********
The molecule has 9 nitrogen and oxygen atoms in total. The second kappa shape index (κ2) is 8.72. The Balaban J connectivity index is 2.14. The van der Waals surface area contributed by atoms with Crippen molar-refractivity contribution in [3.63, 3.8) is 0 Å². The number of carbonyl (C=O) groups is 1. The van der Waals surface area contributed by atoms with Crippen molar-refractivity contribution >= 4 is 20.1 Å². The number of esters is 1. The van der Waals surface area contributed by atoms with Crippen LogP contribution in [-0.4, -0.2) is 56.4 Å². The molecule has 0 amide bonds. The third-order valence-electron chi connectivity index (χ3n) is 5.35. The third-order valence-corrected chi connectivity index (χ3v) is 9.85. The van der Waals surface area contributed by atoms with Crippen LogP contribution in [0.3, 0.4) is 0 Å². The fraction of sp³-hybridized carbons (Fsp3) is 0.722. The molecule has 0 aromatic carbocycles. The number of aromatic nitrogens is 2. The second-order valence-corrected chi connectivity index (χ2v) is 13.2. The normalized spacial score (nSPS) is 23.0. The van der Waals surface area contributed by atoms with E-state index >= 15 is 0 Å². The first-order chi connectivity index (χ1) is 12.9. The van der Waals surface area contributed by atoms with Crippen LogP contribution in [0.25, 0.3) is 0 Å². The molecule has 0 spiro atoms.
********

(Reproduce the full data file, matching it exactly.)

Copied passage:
The molecule has 9 nitrogen and oxygen atoms in total. The second kappa shape index (κ2) is 8.72. The Balaban J connectivity index is 2.14. The van der Waals surface area contributed by atoms with Crippen molar-refractivity contribution in [3.63, 3.8) is 0 Å². The number of carbonyl (C=O) groups is 1. The van der Waals surface area contributed by atoms with Crippen molar-refractivity contribution >= 4 is 20.1 Å². The number of esters is 1. The van der Waals surface area contributed by atoms with Crippen LogP contribution in [-0.4, -0.2) is 56.4 Å². The molecule has 0 amide bonds. The third-order valence-electron chi connectivity index (χ3n) is 5.35. The third-order valence-corrected chi connectivity index (χ3v) is 9.85. The van der Waals surface area contributed by atoms with Crippen LogP contribution in [0.3, 0.4) is 0 Å². The fraction of sp³-hybridized carbons (Fsp3) is 0.722. The molecule has 0 aromatic carbocycles. The number of aromatic nitrogens is 2. The second-order valence-corrected chi connectivity index (χ2v) is 13.2. The normalized spacial score (nSPS) is 23.0. The van der Waals surface area contributed by atoms with E-state index >= 15 is 0 Å². The first-order chi connectivity index (χ1) is 12.9. The van der Waals surface area contributed by atoms with Crippen LogP contribution in [0.25, 0.3) is 0 Å². The molecule has 0 spiro atoms.